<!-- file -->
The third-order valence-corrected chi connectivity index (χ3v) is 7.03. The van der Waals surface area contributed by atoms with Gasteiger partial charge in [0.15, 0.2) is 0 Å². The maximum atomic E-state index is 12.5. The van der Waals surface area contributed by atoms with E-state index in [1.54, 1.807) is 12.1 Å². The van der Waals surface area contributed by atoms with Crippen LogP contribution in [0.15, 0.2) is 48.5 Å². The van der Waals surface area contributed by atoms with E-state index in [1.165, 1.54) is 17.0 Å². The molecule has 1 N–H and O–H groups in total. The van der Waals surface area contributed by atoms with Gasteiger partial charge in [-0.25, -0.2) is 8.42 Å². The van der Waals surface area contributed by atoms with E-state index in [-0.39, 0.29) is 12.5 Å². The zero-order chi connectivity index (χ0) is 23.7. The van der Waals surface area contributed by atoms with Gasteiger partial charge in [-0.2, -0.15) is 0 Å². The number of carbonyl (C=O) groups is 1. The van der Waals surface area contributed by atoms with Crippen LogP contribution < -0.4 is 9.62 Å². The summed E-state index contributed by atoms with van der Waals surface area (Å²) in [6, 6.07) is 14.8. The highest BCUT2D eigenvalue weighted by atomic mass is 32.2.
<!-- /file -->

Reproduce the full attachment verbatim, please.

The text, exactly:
The third-order valence-corrected chi connectivity index (χ3v) is 7.03. The van der Waals surface area contributed by atoms with Gasteiger partial charge in [0.15, 0.2) is 0 Å². The maximum atomic E-state index is 12.5. The van der Waals surface area contributed by atoms with E-state index in [1.54, 1.807) is 12.1 Å². The van der Waals surface area contributed by atoms with Crippen LogP contribution in [0.15, 0.2) is 48.5 Å². The van der Waals surface area contributed by atoms with E-state index in [1.165, 1.54) is 17.0 Å². The molecule has 1 N–H and O–H groups in total. The van der Waals surface area contributed by atoms with Gasteiger partial charge in [-0.25, -0.2) is 8.42 Å². The van der Waals surface area contributed by atoms with E-state index in [-0.39, 0.29) is 12.5 Å². The zero-order chi connectivity index (χ0) is 23.7. The van der Waals surface area contributed by atoms with Gasteiger partial charge in [-0.2, -0.15) is 0 Å². The number of carbonyl (C=O) groups is 1. The van der Waals surface area contributed by atoms with Crippen LogP contribution < -0.4 is 9.62 Å². The summed E-state index contributed by atoms with van der Waals surface area (Å²) in [6, 6.07) is 14.8. The highest BCUT2D eigenvalue weighted by atomic mass is 32.2.